It was 4 a.m. Time to go. Even Toots Shor had long since called it a night. Only three of us remained at that round bar in Shor's famous New York saloon: Bill Rigney, in his first year as manager of the expansion Angels; Joe Foss, the World War II flying ace, commissioner of the defunct American Football League and former governor of South Dakota; and a young reporter clearly overmatched by his more experienced drinking companions.
Rigney and Foss had been engaged in a passionate debate over the merits of their respective sports when Foss finally said, "C'mon, I'll run you guys back to your hotel."
The three of us negotiated the revolving door and nodded to the parking attendant, who made no move to secure Foss' car, primarily because he didn't have one.
A fitness buff long before there were fitness buffs, Foss took off running, proving he was a man of his word. He had said he would run us back to our hotel. He meant it literally.
Rig and I looked at each other, laughed, waved at Foss and went searching for a taxi.
Funny the memories that came to mind Tuesday when I learned that Rig had died at 83 after a long battle with cancer.
Our acquaintance spanned 40 years, and the one constant, the one thing I always will remember about this passionate baseball man is just that--his passion and caring for a sport that was his life for more than six decades.
It was there in the debate with Foss on that 1961 night at Shor's, there in all the days and nights he managed, there in the joy he took talking about those halcyon summers with the New York Giants under Leo Durocher, whose fire became his own.
It was there in the pride he took when two Angel disciples, Jim Fregosi and Bob Rodgers, became managers and thanked Rigney for all the hours he spent lecturing them on the importance of caring and the intricacies of managing, there in the fun he shared with so many Angel characters during the formative years, there in the satisfaction he took when his Minnesota Twins won a division title after the firing by the Angels.
It was there again in the mid-'80s when he helped Sandy Alderson, Wally Haas and Roy Eisenhardt rebuild the Oakland Athletics after the Charlie Finley decimation, and there as strong as ever on a spring night three years ago, just before he became sick, when he sat at dinner in Scottsdale's legendary Pink Pony, spending more than three hours spinning baseball stories and passionately stressing the importance of caring about the game to a young player in the San Diego Padre farm system and his father, the same reporter who had been with him on that 1961 night at Shor's.
I encountered Rig at Phoenix Stadium on the day after that dinner, and he smiled and said, "David understands. I can see it in his eyes. He cares. He's going to make it."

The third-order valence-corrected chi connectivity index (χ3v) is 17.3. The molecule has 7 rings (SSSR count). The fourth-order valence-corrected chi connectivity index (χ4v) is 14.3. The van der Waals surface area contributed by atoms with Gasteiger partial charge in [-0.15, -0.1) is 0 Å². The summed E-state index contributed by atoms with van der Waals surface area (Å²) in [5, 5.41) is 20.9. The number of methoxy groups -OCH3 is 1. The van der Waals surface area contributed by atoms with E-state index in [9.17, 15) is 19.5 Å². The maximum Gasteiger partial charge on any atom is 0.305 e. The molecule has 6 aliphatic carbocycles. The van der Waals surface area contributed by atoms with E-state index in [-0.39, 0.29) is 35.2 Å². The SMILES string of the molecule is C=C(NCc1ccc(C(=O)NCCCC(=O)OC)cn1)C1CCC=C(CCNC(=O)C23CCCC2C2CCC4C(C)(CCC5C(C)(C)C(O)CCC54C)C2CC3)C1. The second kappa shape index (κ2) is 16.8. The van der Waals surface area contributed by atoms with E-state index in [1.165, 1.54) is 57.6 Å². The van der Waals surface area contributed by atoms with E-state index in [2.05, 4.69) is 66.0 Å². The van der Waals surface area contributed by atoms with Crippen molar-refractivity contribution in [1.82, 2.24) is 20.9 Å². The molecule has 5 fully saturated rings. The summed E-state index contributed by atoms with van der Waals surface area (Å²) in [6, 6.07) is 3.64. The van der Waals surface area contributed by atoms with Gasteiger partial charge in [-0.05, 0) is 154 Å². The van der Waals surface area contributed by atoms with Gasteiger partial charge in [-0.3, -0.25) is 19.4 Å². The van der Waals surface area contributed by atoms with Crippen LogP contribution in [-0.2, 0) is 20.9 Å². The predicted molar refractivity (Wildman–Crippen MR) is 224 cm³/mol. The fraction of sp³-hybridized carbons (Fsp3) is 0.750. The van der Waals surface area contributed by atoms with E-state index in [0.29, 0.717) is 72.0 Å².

There are different levels of making it, but the young second baseman has since played in the majors with the Padres and Philadelphia Phillies and is currently getting his uniform dirty in the Phillies' spring camp, and the last time I talked to Rig, last summer on a day when his strength was up, he mustered that familiar pride and passion and said, "I'm not surprised. I knew I'd be right about him. Give him my best."
The settings and subjects changed, but the thread was always there.
He frequently wondered if the current players cared as much as the Giants did in 1951 when they would meet each night in his or another player's room and talk about what needed to be done as they staged their improbable comeback against the Brooklyn Dodgers and ultimately scripted the Miracle of Coogan's Bluff.
He talked frequently about the 1962 Angels and how that grab-bag group of second-year expansionists caught the caring feeling, shockingly leading the American League race on July 4 before finishing third, which might have been a good thing, he would say with a laugh, because he had so many characters, so many guys who would find any reason to celebrate, that he never would have been able to locate them all in time for the World Series.
He talked frequently about the caring vibes of the new ownership group in Oakland and how he was proud to be included as a senior advisor and have them lean on him as they did.
"When we were concerned about doing something stupid, we'd run it by Rig," Alderson said from his Bay Area home Tuesday. "He was our safety net, but he became more than that. Storyteller. Sage. Humorist. He'd sit with Wally, Roy and myself during a game and it was like having our personal color man. I'd love to take the two-hour drive from Phoenix to Tucson with him every spring and listen to the stories. Invariably, I'd laugh all the way. It was a wonderful experience working with Rig and it was a wonderful feeling to share in his first World Series championship after 50 years [when the A's won in 1989]."
Bob Rodgers also thought back Tuesday, recalling all the hours he and Fregosi spent with Rig in American League coffee shops and bars, talking about managing and caring.